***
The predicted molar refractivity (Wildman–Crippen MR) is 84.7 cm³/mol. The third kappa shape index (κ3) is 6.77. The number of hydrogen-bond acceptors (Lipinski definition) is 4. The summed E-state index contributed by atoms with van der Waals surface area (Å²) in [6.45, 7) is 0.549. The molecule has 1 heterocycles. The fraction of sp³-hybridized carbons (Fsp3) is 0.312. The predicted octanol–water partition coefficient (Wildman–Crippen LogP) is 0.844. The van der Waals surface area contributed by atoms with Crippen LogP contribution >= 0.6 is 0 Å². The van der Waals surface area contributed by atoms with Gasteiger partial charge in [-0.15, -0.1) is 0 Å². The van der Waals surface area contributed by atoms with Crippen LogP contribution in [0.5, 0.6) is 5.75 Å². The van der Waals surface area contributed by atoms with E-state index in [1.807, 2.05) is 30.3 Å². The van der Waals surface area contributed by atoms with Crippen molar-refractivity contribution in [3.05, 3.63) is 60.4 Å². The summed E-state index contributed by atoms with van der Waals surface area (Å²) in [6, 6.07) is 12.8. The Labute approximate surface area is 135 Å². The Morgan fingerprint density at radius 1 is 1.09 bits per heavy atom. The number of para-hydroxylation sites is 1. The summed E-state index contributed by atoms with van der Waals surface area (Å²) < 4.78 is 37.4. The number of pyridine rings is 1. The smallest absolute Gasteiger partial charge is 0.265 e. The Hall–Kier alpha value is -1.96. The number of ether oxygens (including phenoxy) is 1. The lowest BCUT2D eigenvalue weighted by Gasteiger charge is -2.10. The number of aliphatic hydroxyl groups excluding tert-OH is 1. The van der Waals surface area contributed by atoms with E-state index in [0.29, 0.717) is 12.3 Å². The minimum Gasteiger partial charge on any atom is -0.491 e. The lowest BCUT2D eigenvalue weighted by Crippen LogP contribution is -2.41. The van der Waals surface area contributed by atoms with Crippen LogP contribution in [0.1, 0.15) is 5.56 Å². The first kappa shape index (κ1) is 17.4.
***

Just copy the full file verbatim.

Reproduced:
The predicted molar refractivity (Wildman–Crippen MR) is 84.7 cm³/mol. The third kappa shape index (κ3) is 6.77. The number of hydrogen-bond acceptors (Lipinski definition) is 4. The summed E-state index contributed by atoms with van der Waals surface area (Å²) in [6.45, 7) is 0.549. The molecule has 1 heterocycles. The fraction of sp³-hybridized carbons (Fsp3) is 0.312. The predicted octanol–water partition coefficient (Wildman–Crippen LogP) is 0.844. The van der Waals surface area contributed by atoms with Crippen LogP contribution >= 0.6 is 0 Å². The van der Waals surface area contributed by atoms with Gasteiger partial charge in [-0.15, -0.1) is 0 Å². The van der Waals surface area contributed by atoms with Crippen LogP contribution in [0.5, 0.6) is 5.75 Å². The van der Waals surface area contributed by atoms with E-state index in [1.807, 2.05) is 30.3 Å². The van der Waals surface area contributed by atoms with Crippen molar-refractivity contribution in [3.05, 3.63) is 60.4 Å². The summed E-state index contributed by atoms with van der Waals surface area (Å²) in [6, 6.07) is 12.8. The Labute approximate surface area is 135 Å². The Morgan fingerprint density at radius 1 is 1.09 bits per heavy atom. The number of para-hydroxylation sites is 1. The summed E-state index contributed by atoms with van der Waals surface area (Å²) < 4.78 is 37.4. The number of pyridine rings is 1. The smallest absolute Gasteiger partial charge is 0.265 e. The Hall–Kier alpha value is -1.96. The number of ether oxygens (including phenoxy) is 1. The lowest BCUT2D eigenvalue weighted by Gasteiger charge is -2.10. The number of aliphatic hydroxyl groups excluding tert-OH is 1. The van der Waals surface area contributed by atoms with E-state index in [0.29, 0.717) is 12.3 Å². The minimum Gasteiger partial charge on any atom is -0.491 e. The lowest BCUT2D eigenvalue weighted by Crippen LogP contribution is -2.41. The van der Waals surface area contributed by atoms with Crippen LogP contribution in [0.1, 0.15) is 5.56 Å². The first kappa shape index (κ1) is 17.4.